Good (but not great) news indeed for supporters of directorial vision, creative freedom, and, I dunno, a good product. We here at Whisper are big fans of Jonze and of the source material, so we hope that the version that eventually comes out gels the way it should.


"Be someone else. Be Kanye".

Absolut Vodka's BeKANYE campaign is kind of interesting. Kind of. There are print ads and YouTube virals promoting BeKANYE, a ficitional drug that promises to turn its users into the Louis Vuitton Don. The website has a countdown ticking down to the arrival of... something. I guess you'll find out in two and a half days. Until then, I guess you can entertain yourself be seeing bland white folk turn into one of my favorite contemporary rap icons.

BeKANYE might not make a lick of sense, but it sure beats Diddy slanging Ciroc. More of that here.

the ones we love.

I might be late on this, but I just found out about The Ones We Love. The Ones We Love is a project wherein young photographers submit six photographs of the person or persons most important to them. The images have to be taken outdoors and in a natural setting.

I've always been enamored with group projects wherein disparate artists all work within the confines of firmly established rules. The results are almost always interesting. The Ones We Love is no different in this sense.

The only warning I have is that browsing the deep collection of work really makes you want to pick up a phone and call the people that you love the most. Perhaps this reaction is why I consider the project a success. Enjoy.

sea no evil.

This Saturday, July 12th, the Sea No Evil Art Benefit will be exhibited at the Riverside Art Museum. The show is meant to raise funds and awareness for The Sea Shepard Conservation Society. Paul Watson, the founder of the society will serve as a guest speaker, Matt Costa will be crooning on the rooftop, while Shepard Fairey of Obey Giant fame will be spinning inside.

The participating artists are a Who's Who of this blog's favorites (i.e. Templeton, Oh, Cheuk, etc.), but I have to say I'm kind of proud that one of the people I constantly see while roaming the halls of Art Center, Theodora Allen is exhibiting her work. Theo is making quite a name for herself nowadays with her fine art photography, so I suggest that you check her stuff out.

Wednesday, July 9, 2008

it's official.

portland for '08-'09.

talk about a deep roster.

Tuesday, July 8, 2008

Sexx Laws

So speaking of favorite music videos (see prior post), why not use this blog to post some of our favorites? Here's one of mine, "Sexx Laws" by Beck. There's just something so inherently funny about humanizing everyday objects and being weird that always appealed to me. Ch-ch-check it. :^)

Thursday, July 3, 2008

Ginsberg Dug Disco

Recently a friend of mine, ASHKAHN! designed a poster for a movie about a guy named Arthur Russell. When I heard the name Arthur Russell, I immediately thought, "Wait, was that the guy who did Death of a Salesman?" It isn't. Russell was a man who laid the groundwork for modern music for years to come. If you're a fan of disco or any dance music for that matter, chances are you owe a great deal of big ups to Arthur Russell. He was a celebrated cellist, composer and producer who worked alongside the likes of Allen Ginsberg and Phillip Glass, advancing his art form until 1992 when he died of AIDS. Russell's life story is the topic of a new documentary entitled "Wild Combination" by filmmaker Matt Wolf. I haven't personally had the chance to check out the doc, but if the film's beautiful stills and intriguing synopsis are any indication of what it all comes together to create, I'm sure it's well worth seeking out.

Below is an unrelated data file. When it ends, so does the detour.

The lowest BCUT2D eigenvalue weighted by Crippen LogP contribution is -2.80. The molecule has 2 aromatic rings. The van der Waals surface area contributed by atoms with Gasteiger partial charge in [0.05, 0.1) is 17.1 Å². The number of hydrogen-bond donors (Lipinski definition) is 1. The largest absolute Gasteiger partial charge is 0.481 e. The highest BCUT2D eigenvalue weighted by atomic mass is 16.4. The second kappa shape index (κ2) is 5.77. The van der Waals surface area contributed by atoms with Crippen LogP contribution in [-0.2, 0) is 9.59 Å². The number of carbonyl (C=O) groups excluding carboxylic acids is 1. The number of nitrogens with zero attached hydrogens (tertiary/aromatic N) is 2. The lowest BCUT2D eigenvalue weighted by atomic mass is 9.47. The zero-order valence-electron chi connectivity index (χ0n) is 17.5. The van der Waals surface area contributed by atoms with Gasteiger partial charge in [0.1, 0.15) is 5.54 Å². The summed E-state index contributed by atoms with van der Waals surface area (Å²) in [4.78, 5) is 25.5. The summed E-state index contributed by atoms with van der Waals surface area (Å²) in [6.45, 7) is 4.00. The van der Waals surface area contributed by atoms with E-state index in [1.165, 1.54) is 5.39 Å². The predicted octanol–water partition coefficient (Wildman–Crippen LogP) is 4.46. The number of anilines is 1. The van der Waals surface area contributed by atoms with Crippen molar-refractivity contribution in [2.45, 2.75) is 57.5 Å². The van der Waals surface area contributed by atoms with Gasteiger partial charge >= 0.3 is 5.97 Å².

Learn more about the movie and Arthur Russell here:

Wild Combination

And more about Ashkahn's work here:

Ashkahn Communications

Wednesday, July 2, 2008

FNMTV: fugly frontman does good?

Much can be said about Fall Out Boy's Pete Wentz, perhaps all pejorative, but you have to think that his heart was in the right place when he pushed MTV to make a show that actually showed music videos. And guess what? This show isn't buried somewhere in the middle of the night where it's only competition is that one show where two dudes sell knives, it's on a legitimate time slot.

So, what's got me all irked about it? Despite early hype about the show saving the long-comatose medium, it only bothers to show an average of three or four videos in their entirety. In an hour long show. Sure the vintage snippets and the live performances are a throwback to the medium's roots, but exactly how does devoting twenty or so minutes resurrect the music video back to its place as the pop cultural barometer it was, say, fifteen years ago? Does twenty minutes even make the show rise above celebrity vanity project towards something with a modicum of cultural relevance? Watch it and you tell me why a music television channel needs an excuse such as this one to air music-related television programming.

On a music video related note, hipster directing titan Michel Gondry was asked by Entertainment Weekly(!!!!!!!!) to list twenty-five classic music videos. There are some obvious ones that deserve their place in any music video list, but Gondry manages to surprise with a few new additions. Real talk.

Tuesday, July 1, 2008

Bowie vs. Caterpillar

So i came home to the parents house and noticed something was eating one of our plants:



and then i found out bowie likes to sit on the couch to look out the window and chomp on leaves


oh bowie...